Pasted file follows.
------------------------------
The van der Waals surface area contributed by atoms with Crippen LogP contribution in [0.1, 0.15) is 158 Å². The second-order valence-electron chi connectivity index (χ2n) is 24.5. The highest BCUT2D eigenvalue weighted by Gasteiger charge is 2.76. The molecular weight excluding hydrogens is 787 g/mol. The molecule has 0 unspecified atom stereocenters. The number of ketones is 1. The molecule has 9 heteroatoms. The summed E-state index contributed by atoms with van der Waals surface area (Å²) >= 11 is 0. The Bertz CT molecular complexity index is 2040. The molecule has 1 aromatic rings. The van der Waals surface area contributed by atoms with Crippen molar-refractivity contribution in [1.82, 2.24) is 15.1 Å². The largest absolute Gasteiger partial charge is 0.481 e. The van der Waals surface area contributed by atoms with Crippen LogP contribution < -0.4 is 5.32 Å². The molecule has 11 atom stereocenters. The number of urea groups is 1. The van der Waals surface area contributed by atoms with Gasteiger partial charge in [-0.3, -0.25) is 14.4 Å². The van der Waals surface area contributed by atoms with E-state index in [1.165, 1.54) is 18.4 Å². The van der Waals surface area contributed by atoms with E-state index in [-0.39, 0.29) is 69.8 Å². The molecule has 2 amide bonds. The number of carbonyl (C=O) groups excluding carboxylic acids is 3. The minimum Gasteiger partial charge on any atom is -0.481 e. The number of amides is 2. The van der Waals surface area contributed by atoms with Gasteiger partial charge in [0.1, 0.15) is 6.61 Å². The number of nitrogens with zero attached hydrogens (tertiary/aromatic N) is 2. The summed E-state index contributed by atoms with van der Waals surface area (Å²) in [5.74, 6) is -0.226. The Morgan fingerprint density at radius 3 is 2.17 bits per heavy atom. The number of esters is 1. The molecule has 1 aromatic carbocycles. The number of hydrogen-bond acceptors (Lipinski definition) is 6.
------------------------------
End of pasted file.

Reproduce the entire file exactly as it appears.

The van der Waals surface area contributed by atoms with Crippen LogP contribution in [0.1, 0.15) is 158 Å². The second-order valence-electron chi connectivity index (χ2n) is 24.5. The highest BCUT2D eigenvalue weighted by Gasteiger charge is 2.76. The molecular weight excluding hydrogens is 787 g/mol. The molecule has 0 unspecified atom stereocenters. The number of ketones is 1. The molecule has 9 heteroatoms. The summed E-state index contributed by atoms with van der Waals surface area (Å²) >= 11 is 0. The Bertz CT molecular complexity index is 2040. The molecule has 1 aromatic rings. The van der Waals surface area contributed by atoms with Crippen molar-refractivity contribution in [1.82, 2.24) is 15.1 Å². The largest absolute Gasteiger partial charge is 0.481 e. The van der Waals surface area contributed by atoms with Crippen LogP contribution < -0.4 is 5.32 Å². The molecule has 11 atom stereocenters. The number of urea groups is 1. The van der Waals surface area contributed by atoms with Gasteiger partial charge in [-0.3, -0.25) is 14.4 Å². The van der Waals surface area contributed by atoms with E-state index in [1.165, 1.54) is 18.4 Å². The van der Waals surface area contributed by atoms with E-state index in [-0.39, 0.29) is 69.8 Å². The molecule has 2 amide bonds. The number of carbonyl (C=O) groups excluding carboxylic acids is 3. The minimum Gasteiger partial charge on any atom is -0.481 e. The number of amides is 2. The van der Waals surface area contributed by atoms with Gasteiger partial charge in [0.1, 0.15) is 6.61 Å². The number of nitrogens with zero attached hydrogens (tertiary/aromatic N) is 2. The summed E-state index contributed by atoms with van der Waals surface area (Å²) in [5.74, 6) is -0.226. The Morgan fingerprint density at radius 3 is 2.17 bits per heavy atom. The number of esters is 1. The molecule has 1 aromatic carbocycles. The number of hydrogen-bond acceptors (Lipinski definition) is 6.